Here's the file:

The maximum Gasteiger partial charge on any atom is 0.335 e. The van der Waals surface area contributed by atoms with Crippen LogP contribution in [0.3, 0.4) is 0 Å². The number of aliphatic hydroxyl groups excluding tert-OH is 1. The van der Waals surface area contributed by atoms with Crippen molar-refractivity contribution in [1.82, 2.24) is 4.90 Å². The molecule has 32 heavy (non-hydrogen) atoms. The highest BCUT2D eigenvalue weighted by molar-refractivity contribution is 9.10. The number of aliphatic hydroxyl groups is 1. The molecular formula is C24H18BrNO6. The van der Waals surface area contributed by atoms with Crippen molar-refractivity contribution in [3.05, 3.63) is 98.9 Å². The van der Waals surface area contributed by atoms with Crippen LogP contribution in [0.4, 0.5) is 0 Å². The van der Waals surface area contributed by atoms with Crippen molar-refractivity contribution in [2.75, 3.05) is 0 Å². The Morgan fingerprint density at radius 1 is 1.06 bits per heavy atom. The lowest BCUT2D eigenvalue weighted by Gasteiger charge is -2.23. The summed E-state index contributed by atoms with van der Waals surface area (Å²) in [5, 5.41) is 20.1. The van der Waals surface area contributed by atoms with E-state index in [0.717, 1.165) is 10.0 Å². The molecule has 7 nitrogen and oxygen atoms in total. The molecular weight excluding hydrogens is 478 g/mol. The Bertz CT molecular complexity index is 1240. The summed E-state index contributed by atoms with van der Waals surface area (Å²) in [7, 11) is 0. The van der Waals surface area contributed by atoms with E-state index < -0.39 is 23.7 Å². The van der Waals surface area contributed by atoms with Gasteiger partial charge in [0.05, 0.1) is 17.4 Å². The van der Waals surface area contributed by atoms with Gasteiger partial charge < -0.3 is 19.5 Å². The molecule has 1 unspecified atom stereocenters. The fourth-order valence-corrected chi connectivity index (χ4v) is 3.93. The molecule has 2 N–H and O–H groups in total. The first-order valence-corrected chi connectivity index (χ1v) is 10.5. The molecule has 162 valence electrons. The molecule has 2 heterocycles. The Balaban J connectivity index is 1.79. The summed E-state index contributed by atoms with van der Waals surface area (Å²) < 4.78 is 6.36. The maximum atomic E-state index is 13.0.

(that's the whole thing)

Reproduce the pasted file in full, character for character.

The maximum Gasteiger partial charge on any atom is 0.335 e. The van der Waals surface area contributed by atoms with Crippen LogP contribution in [0.3, 0.4) is 0 Å². The number of aliphatic hydroxyl groups excluding tert-OH is 1. The van der Waals surface area contributed by atoms with Crippen molar-refractivity contribution in [1.82, 2.24) is 4.90 Å². The molecule has 32 heavy (non-hydrogen) atoms. The highest BCUT2D eigenvalue weighted by molar-refractivity contribution is 9.10. The number of aliphatic hydroxyl groups is 1. The molecular formula is C24H18BrNO6. The van der Waals surface area contributed by atoms with Crippen molar-refractivity contribution in [3.05, 3.63) is 98.9 Å². The van der Waals surface area contributed by atoms with Crippen LogP contribution in [0.4, 0.5) is 0 Å². The van der Waals surface area contributed by atoms with Crippen molar-refractivity contribution in [2.75, 3.05) is 0 Å². The Morgan fingerprint density at radius 1 is 1.06 bits per heavy atom. The lowest BCUT2D eigenvalue weighted by Gasteiger charge is -2.23. The summed E-state index contributed by atoms with van der Waals surface area (Å²) in [5, 5.41) is 20.1. The van der Waals surface area contributed by atoms with E-state index in [0.717, 1.165) is 10.0 Å². The molecule has 7 nitrogen and oxygen atoms in total. The molecular weight excluding hydrogens is 478 g/mol. The Bertz CT molecular complexity index is 1240. The summed E-state index contributed by atoms with van der Waals surface area (Å²) in [7, 11) is 0. The van der Waals surface area contributed by atoms with E-state index < -0.39 is 23.7 Å². The van der Waals surface area contributed by atoms with Gasteiger partial charge in [0.05, 0.1) is 17.4 Å². The van der Waals surface area contributed by atoms with Gasteiger partial charge < -0.3 is 19.5 Å². The molecule has 1 unspecified atom stereocenters. The fourth-order valence-corrected chi connectivity index (χ4v) is 3.93. The molecule has 2 N–H and O–H groups in total. The first-order valence-corrected chi connectivity index (χ1v) is 10.5. The molecule has 162 valence electrons. The molecule has 2 heterocycles. The Balaban J connectivity index is 1.79. The summed E-state index contributed by atoms with van der Waals surface area (Å²) < 4.78 is 6.36. The maximum atomic E-state index is 13.0.